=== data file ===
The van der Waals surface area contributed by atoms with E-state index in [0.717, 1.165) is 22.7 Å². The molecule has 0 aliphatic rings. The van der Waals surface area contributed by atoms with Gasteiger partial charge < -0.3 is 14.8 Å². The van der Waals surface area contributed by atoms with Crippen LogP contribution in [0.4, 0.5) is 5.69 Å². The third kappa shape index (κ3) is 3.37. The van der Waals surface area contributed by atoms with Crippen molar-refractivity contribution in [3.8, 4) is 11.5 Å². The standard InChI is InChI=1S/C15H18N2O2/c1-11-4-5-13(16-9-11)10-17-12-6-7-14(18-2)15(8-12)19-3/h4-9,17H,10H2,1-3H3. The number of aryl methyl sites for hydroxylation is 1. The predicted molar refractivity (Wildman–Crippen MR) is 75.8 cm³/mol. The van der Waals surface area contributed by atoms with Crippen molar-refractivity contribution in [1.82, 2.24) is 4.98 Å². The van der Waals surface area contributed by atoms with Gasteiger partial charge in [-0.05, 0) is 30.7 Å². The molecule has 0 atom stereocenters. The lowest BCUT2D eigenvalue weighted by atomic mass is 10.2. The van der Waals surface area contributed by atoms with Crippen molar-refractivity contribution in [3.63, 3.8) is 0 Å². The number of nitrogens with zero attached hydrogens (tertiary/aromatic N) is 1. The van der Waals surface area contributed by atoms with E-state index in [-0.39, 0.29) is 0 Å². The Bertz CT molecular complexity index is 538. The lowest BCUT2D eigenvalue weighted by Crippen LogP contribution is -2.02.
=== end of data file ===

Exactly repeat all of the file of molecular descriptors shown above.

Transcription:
The van der Waals surface area contributed by atoms with E-state index in [0.717, 1.165) is 22.7 Å². The molecule has 0 aliphatic rings. The van der Waals surface area contributed by atoms with Gasteiger partial charge < -0.3 is 14.8 Å². The van der Waals surface area contributed by atoms with Crippen LogP contribution in [0.4, 0.5) is 5.69 Å². The third kappa shape index (κ3) is 3.37. The van der Waals surface area contributed by atoms with Crippen molar-refractivity contribution in [3.8, 4) is 11.5 Å². The standard InChI is InChI=1S/C15H18N2O2/c1-11-4-5-13(16-9-11)10-17-12-6-7-14(18-2)15(8-12)19-3/h4-9,17H,10H2,1-3H3. The number of aryl methyl sites for hydroxylation is 1. The predicted molar refractivity (Wildman–Crippen MR) is 75.8 cm³/mol. The van der Waals surface area contributed by atoms with Crippen molar-refractivity contribution in [1.82, 2.24) is 4.98 Å². The van der Waals surface area contributed by atoms with Gasteiger partial charge in [-0.05, 0) is 30.7 Å². The molecule has 0 atom stereocenters. The lowest BCUT2D eigenvalue weighted by atomic mass is 10.2. The van der Waals surface area contributed by atoms with Crippen molar-refractivity contribution in [3.63, 3.8) is 0 Å². The number of nitrogens with zero attached hydrogens (tertiary/aromatic N) is 1. The van der Waals surface area contributed by atoms with E-state index in [-0.39, 0.29) is 0 Å². The Bertz CT molecular complexity index is 538. The lowest BCUT2D eigenvalue weighted by Crippen LogP contribution is -2.02.